The development kit allows you to access your vehicle’s CAN bus via the OBD-II connector. The development kit can be connected (plugged) to your vehicle’s OBD-II port (On-Board Diagnostics port). The base board of the development kit is integrated with an Atmega32U4 microprocessor.
The CAN-Bus library is available to write sketches using Arduino IDE to send and receive messages from the CAN bus network and also allows you to fetch useful data from the messages. The output data can be taken through the USB Type-C port or you can store them to a microSD card (TF card) by inserting to the microSD slot.
The main board in the kit is based on MCP2551 CAN transceiver and MCP2515 CAN receiver, which provides baud rate from 5kb/s to 1Mb/s.
A NEO-6 GPS breakout is seated on the base board allows you to track your vehicle with this fantastic small module by logging the GPS data to a microSD card.
It is obvious that you will love it, happy hacking!
MicroSD card or TF card is not included with this package.
Male OBD-II connector
Easy-to-use Arduino library
Integrated ATmega32U4 – 8-bit AVR microcontroller
NEO-6 GPS breakout
Integrated microSD card (or TF card) slot
USB Type-C port for output
Supports up to 115200 UART baud rate (default 9600)
I like the hardware and the documentation about the hardware is pretty good.
However, I can't find the source code for the GPS software that's pre-loaded on this device, and emails to the mfg. (not Seeed) were never responded to. They have a big repository on Github, but the exact code on this device is not there. There are other sample projects that are close but not the same.
Also, even though the photos show a hardware reset button installed, it ships without one. I asked the mfg. what make and model of switch to buy but also got no response.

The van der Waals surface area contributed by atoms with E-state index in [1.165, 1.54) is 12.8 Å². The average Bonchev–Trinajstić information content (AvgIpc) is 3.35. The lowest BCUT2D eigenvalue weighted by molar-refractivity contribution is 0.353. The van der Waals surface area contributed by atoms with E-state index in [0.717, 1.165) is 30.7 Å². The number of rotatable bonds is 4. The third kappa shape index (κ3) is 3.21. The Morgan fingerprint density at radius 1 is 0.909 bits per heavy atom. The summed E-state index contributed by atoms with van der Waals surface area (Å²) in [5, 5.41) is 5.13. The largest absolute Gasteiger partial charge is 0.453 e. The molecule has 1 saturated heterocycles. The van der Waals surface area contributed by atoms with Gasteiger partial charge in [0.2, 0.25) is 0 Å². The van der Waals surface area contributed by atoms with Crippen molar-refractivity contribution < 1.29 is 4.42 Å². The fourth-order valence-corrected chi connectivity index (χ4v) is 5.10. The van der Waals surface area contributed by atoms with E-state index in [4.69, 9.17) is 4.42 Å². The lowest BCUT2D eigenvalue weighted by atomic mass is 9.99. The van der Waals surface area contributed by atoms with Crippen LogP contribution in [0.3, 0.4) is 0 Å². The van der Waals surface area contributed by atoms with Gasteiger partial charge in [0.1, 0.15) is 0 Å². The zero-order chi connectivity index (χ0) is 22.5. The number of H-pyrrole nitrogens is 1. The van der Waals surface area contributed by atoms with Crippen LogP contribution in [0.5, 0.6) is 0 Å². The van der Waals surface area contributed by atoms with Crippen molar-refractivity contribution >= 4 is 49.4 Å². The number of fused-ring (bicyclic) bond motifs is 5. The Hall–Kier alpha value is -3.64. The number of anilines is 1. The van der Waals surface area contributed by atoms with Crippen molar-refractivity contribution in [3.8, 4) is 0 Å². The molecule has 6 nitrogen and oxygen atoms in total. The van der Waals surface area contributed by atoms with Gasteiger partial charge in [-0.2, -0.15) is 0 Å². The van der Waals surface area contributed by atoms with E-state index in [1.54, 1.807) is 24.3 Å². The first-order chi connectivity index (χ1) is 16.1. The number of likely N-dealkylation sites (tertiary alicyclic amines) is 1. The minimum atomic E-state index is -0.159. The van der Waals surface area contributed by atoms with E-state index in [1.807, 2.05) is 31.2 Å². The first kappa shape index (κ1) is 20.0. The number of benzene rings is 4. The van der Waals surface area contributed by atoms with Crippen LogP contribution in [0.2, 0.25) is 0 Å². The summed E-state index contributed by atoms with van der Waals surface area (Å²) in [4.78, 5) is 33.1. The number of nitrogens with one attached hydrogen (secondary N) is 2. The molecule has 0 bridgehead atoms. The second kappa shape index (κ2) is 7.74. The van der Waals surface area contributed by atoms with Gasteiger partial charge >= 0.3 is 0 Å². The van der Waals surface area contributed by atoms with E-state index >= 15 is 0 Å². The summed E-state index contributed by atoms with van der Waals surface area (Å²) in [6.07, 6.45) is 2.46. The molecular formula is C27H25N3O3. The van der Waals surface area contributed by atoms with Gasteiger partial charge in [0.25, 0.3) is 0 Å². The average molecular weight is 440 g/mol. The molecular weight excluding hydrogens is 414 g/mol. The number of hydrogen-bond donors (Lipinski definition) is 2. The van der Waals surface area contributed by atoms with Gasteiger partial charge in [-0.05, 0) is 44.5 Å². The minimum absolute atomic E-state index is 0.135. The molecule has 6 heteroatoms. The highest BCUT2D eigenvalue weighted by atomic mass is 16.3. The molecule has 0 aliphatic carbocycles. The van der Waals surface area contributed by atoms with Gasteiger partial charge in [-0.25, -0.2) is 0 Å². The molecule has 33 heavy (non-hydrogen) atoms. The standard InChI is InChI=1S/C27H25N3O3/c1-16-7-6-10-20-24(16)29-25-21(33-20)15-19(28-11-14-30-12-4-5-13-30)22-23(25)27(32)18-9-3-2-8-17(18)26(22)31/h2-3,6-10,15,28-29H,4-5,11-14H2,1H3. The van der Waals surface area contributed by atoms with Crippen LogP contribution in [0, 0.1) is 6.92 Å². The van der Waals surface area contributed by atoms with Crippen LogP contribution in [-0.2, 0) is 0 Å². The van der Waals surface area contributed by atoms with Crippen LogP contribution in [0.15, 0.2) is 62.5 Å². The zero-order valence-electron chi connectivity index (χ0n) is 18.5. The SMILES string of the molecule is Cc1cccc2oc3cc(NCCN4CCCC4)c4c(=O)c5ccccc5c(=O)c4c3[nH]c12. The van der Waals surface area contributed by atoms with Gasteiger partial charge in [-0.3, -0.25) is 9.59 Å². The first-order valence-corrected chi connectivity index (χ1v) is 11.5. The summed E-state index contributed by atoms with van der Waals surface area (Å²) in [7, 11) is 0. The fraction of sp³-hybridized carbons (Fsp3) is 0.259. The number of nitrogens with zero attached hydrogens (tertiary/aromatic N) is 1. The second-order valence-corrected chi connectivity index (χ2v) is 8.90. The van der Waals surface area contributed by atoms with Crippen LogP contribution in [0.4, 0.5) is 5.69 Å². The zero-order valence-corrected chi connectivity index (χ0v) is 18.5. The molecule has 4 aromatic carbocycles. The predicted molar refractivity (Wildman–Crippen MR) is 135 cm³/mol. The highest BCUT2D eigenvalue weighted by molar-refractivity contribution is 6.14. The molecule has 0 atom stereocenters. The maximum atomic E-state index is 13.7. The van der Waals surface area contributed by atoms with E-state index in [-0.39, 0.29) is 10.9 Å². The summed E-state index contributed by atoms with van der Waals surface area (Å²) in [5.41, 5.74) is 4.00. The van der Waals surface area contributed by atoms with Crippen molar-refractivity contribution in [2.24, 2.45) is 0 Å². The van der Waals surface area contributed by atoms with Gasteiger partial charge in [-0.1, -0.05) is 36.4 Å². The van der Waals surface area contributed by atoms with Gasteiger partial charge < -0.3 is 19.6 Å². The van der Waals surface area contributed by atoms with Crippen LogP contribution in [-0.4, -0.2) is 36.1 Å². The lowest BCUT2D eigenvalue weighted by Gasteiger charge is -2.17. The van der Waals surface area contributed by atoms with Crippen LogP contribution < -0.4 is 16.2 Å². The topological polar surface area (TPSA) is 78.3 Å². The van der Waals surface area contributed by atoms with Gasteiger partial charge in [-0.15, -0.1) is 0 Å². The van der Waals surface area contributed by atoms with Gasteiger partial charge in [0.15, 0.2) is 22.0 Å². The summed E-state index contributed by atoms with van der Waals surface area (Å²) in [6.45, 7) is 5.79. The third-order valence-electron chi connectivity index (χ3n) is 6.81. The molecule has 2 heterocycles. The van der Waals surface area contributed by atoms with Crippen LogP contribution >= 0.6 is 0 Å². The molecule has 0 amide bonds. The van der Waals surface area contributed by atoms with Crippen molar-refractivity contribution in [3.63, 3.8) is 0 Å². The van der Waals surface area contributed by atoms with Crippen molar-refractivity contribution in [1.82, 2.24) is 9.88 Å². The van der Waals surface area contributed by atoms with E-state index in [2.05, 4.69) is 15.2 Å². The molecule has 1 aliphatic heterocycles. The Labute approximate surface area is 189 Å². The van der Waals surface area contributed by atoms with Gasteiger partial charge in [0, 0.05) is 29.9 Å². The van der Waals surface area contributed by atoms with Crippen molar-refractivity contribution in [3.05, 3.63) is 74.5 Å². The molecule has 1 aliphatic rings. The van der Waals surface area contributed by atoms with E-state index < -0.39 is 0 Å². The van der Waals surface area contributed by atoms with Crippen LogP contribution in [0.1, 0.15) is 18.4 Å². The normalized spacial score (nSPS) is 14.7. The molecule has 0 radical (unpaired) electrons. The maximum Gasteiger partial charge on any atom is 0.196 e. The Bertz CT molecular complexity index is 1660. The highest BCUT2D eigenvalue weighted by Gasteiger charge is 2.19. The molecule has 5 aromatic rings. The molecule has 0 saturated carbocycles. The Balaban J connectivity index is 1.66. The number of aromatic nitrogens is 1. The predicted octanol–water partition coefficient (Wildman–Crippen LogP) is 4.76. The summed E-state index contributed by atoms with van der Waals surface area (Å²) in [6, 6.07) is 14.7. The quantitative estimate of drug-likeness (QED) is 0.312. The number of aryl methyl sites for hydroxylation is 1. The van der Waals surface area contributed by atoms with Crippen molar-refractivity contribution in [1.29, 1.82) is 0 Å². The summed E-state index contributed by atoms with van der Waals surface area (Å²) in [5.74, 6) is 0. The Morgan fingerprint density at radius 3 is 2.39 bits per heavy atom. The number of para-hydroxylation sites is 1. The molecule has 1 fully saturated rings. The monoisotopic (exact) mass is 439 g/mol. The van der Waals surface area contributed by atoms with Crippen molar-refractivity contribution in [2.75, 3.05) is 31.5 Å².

Because of the lack of a hardware reset button and the GPS program's incessant text output, I got in some trouble while writing to the flash because avrdude got confused by the GPS text. If there were a hardware reset button, I could have held it down until avrdude was trying to connect (this would suppress the GPS output). In the end, I had to use the ICSP pads to write the flash.
Anyway, I think I've figure out the switch by looking at the photos and am ordering one to solder on myself. It appears to be an E-Switch TL3330, but the dimensions of the solder pads do not match. I'll find out if it works.
Overall, I would recommend this kit, but I'm disappointed that my emails were not answered.
I do plan on buying the other CAN BUS kit made by the same mfg. that doesn't have a built-in MCU. That will allow me to use a more-predictable genuine Arduino Micro (same Atmega32U4, but with a hardware reset button and header pins). That'll be a much more convenient setup for repeated uploading of flash files.
I'm glad this kit is on the market and encourage skilled Arduino users to try it out.